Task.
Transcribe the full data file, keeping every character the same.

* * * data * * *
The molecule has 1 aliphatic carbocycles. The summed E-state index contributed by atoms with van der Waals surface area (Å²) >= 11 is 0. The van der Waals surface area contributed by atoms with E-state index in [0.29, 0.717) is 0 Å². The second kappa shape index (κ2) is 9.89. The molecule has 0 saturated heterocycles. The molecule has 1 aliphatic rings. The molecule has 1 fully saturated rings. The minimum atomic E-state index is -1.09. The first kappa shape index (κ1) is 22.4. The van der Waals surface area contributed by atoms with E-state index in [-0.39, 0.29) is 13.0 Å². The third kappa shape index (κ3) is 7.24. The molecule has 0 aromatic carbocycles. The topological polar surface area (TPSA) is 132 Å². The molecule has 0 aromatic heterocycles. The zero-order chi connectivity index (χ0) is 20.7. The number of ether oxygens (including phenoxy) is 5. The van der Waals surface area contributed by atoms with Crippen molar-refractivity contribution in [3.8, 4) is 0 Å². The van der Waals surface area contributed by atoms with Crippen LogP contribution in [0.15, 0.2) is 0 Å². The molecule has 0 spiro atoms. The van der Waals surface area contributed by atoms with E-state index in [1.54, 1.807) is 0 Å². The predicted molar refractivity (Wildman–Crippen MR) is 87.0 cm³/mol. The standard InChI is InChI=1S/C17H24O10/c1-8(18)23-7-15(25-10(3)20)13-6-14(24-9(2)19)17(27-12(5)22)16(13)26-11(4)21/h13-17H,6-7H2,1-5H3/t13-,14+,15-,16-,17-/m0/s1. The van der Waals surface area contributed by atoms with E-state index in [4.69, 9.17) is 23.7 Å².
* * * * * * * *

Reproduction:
The molecule has 1 aliphatic carbocycles. The summed E-state index contributed by atoms with van der Waals surface area (Å²) >= 11 is 0. The van der Waals surface area contributed by atoms with E-state index in [0.29, 0.717) is 0 Å². The second kappa shape index (κ2) is 9.89. The molecule has 0 saturated heterocycles. The molecule has 1 aliphatic rings. The molecule has 1 fully saturated rings. The minimum atomic E-state index is -1.09. The first kappa shape index (κ1) is 22.4. The van der Waals surface area contributed by atoms with E-state index in [-0.39, 0.29) is 13.0 Å². The third kappa shape index (κ3) is 7.24. The molecule has 0 aromatic carbocycles. The topological polar surface area (TPSA) is 132 Å². The molecule has 0 aromatic heterocycles. The zero-order chi connectivity index (χ0) is 20.7. The number of ether oxygens (including phenoxy) is 5. The van der Waals surface area contributed by atoms with Crippen molar-refractivity contribution in [3.8, 4) is 0 Å². The van der Waals surface area contributed by atoms with Crippen LogP contribution in [0.15, 0.2) is 0 Å². The molecule has 0 spiro atoms. The van der Waals surface area contributed by atoms with E-state index in [1.54, 1.807) is 0 Å². The predicted molar refractivity (Wildman–Crippen MR) is 87.0 cm³/mol. The standard InChI is InChI=1S/C17H24O10/c1-8(18)23-7-15(25-10(3)20)13-6-14(24-9(2)19)17(27-12(5)22)16(13)26-11(4)21/h13-17H,6-7H2,1-5H3/t13-,14+,15-,16-,17-/m0/s1. The van der Waals surface area contributed by atoms with E-state index in [4.69, 9.17) is 23.7 Å².